Packirisamy said the country’s first-quarter GDP figures will be affected by supply-chain disruptions that have been triggered by the coronavirus outbreak.
Citadel chief economist Maarten Ackerman said although the Stats SA data shows that the country is in a technical recession, this is merely a statistical measure.
Ackerman said the country has been in recession since 2013 in terms of per capita growth. The country has been unable to grow more than 1% beyond its population growth, which currently sits at 1.4%, Ackerman said.
As a result, South Africa’s social issues — such as poverty, inequality and unemployment — continue to grow more acute, he said.
With the Chinese economy on lockdown since the outbreak of Covid-19, Ackerman sees an inevitable contraction in GDP for the first quarter of 2020. “By implication, this means that the 0.9% GDP assumption for 2020 is at risk of being overestimated and that [the] government is likely to reduce that number downwards soon,” he said.
Ackerman explained that if the coronavirus is not contained and the global economy tips into a recession, South Africa will be unlikely to achieve the goals of the recent budget as set out by Finance Minister Tito Mboweni last week.
If the government does not achieve its goals of reducing its debt, spurring growth and creating jobs as per the budget, Ackerman views a downgrade of the country’s debt by ratings agencies as inevitable.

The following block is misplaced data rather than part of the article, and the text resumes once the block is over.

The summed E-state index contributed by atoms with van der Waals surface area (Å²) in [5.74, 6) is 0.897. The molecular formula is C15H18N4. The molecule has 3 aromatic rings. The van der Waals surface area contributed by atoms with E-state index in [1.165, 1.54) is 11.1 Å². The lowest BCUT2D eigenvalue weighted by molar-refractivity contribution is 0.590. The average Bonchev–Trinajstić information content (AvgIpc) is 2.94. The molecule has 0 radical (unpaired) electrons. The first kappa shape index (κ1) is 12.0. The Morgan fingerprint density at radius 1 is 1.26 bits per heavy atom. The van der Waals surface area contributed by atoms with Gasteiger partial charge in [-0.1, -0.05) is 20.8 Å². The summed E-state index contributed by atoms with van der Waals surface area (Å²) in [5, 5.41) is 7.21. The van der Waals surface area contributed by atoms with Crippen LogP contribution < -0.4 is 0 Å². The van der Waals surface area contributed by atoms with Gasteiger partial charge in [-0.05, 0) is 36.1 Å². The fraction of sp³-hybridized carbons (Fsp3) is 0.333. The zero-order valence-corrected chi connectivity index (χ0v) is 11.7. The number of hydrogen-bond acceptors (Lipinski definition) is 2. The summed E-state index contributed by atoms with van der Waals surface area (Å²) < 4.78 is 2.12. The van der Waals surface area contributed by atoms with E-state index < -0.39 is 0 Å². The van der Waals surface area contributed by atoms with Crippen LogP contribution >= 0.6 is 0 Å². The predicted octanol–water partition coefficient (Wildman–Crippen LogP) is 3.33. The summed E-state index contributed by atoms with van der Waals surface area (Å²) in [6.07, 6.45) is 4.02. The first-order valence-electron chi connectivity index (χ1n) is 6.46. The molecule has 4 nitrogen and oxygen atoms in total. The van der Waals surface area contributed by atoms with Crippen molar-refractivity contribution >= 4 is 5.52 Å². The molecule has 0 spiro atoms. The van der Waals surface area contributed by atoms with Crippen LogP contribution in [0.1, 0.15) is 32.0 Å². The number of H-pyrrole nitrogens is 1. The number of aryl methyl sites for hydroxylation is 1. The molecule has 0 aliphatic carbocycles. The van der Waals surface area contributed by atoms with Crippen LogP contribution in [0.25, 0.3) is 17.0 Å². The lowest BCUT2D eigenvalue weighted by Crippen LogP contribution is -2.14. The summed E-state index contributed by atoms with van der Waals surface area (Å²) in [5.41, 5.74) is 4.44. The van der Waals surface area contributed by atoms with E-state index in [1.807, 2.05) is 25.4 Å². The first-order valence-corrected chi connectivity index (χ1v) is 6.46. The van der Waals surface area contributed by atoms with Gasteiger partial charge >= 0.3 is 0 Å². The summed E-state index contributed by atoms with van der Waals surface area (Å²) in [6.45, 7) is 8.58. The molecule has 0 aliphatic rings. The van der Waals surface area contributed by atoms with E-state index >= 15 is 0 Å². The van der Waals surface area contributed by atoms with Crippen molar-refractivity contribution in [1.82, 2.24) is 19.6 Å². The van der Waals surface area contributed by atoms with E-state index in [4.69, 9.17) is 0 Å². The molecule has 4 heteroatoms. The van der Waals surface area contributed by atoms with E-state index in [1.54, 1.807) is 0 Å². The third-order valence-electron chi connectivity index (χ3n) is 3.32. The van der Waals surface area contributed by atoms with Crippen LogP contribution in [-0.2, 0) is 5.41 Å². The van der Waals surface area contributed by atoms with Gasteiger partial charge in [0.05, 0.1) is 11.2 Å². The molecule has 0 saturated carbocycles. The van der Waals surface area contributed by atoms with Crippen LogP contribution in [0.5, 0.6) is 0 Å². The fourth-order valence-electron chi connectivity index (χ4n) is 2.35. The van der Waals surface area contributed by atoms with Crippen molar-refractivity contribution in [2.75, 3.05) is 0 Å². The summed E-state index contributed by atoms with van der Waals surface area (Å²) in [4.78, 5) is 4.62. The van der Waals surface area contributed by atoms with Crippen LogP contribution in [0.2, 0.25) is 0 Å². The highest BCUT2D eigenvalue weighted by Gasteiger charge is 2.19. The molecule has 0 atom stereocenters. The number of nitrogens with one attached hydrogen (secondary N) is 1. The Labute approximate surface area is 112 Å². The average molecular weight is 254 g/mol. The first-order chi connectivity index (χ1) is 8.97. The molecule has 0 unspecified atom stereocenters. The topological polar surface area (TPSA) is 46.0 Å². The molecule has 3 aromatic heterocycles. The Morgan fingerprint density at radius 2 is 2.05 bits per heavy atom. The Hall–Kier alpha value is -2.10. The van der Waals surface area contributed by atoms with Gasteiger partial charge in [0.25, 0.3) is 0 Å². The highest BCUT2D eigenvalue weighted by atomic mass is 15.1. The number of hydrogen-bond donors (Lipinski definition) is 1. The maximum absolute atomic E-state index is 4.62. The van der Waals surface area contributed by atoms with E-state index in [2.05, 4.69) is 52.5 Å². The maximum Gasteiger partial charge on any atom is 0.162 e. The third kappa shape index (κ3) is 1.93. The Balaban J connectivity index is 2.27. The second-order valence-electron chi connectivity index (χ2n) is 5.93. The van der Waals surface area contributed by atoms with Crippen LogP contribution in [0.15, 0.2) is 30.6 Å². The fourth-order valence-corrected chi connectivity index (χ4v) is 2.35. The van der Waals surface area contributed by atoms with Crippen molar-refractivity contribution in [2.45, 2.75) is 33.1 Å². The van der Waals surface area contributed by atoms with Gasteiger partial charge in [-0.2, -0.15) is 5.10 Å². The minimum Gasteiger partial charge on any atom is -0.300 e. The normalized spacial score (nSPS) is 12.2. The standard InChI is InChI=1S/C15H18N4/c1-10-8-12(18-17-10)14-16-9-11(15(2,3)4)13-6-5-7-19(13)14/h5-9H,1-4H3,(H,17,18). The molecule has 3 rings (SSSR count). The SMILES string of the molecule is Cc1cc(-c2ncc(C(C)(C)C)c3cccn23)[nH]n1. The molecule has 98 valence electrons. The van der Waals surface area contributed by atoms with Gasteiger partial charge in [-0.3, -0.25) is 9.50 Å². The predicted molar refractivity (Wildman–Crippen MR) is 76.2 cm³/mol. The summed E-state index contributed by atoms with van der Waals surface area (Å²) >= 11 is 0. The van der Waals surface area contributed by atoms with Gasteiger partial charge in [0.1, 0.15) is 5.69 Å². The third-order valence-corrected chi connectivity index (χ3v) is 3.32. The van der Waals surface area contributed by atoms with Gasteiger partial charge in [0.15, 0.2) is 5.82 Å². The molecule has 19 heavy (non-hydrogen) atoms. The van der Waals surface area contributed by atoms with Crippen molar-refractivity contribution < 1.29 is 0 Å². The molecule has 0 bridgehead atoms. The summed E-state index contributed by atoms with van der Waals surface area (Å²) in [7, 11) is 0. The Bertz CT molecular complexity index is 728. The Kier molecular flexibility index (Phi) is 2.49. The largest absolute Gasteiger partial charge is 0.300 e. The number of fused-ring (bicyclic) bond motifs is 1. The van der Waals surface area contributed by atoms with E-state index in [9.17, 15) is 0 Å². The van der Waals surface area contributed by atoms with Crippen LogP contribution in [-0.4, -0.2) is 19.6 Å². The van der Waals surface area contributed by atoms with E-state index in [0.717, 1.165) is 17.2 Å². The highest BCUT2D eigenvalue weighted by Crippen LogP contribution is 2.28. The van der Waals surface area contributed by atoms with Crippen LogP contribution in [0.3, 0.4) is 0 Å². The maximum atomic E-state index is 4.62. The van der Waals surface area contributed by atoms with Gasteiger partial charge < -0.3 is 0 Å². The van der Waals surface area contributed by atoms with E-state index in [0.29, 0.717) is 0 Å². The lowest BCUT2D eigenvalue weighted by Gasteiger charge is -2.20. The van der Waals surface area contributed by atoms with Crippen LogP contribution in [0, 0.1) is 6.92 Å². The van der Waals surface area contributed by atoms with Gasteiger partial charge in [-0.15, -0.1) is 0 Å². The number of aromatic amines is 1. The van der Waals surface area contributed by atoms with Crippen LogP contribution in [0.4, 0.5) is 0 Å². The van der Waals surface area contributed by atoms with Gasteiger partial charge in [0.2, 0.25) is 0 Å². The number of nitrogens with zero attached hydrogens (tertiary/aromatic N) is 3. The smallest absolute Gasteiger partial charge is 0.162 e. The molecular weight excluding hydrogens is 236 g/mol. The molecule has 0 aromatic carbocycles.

The two consecutive quarters of negative economic performance, however, have failed to “shock” President Cyril Ramaphosa. He told editors in Cape Town this week that the figures are not “pleasing”, but that they also don’t come as a surprise “because the signs were there”.
“The signs were there that [drove] us to this lack of growth and this technical recession that we’re in now,” Ramaphosa said.
“It’s been load-shedding and the impact that it has had on production, both at the manufacturing level, as well as with trade.”
Throughout his briefing with editors, the president was upbeat about attempts to reform the economy, constantly referring to the “social compacts” that are being discussed on various fronts, including the public-sector wage bill.
Last week, Mboweni announced the government’s plan to cut the wage bill by R160-billion as part of its plan to cut spending.
The market responded positively to the wage announcement and others by the finance minister, but the fightback from public-sector unions and concerns about the government’s ability to implement the proposed reforms soon dampened the optimism.
Unlike Lady Macbeth, chief economist at IQ Business, Sifiso Skenjana, believes that it is not too late to turn around the country’s tide, despite the economic slump.
“There is certainly an opportunity for a revival, as long as we start doing the right things and focus on implementing the structural reforms,” Skenjana said.
“There are structural issues that prevent the economy from growing and once we understand those structural issues it becomes a lot easier to know what interventions are needed.”
Thando Maeko is an Adamela Trust business reporter at the Mail & Guardian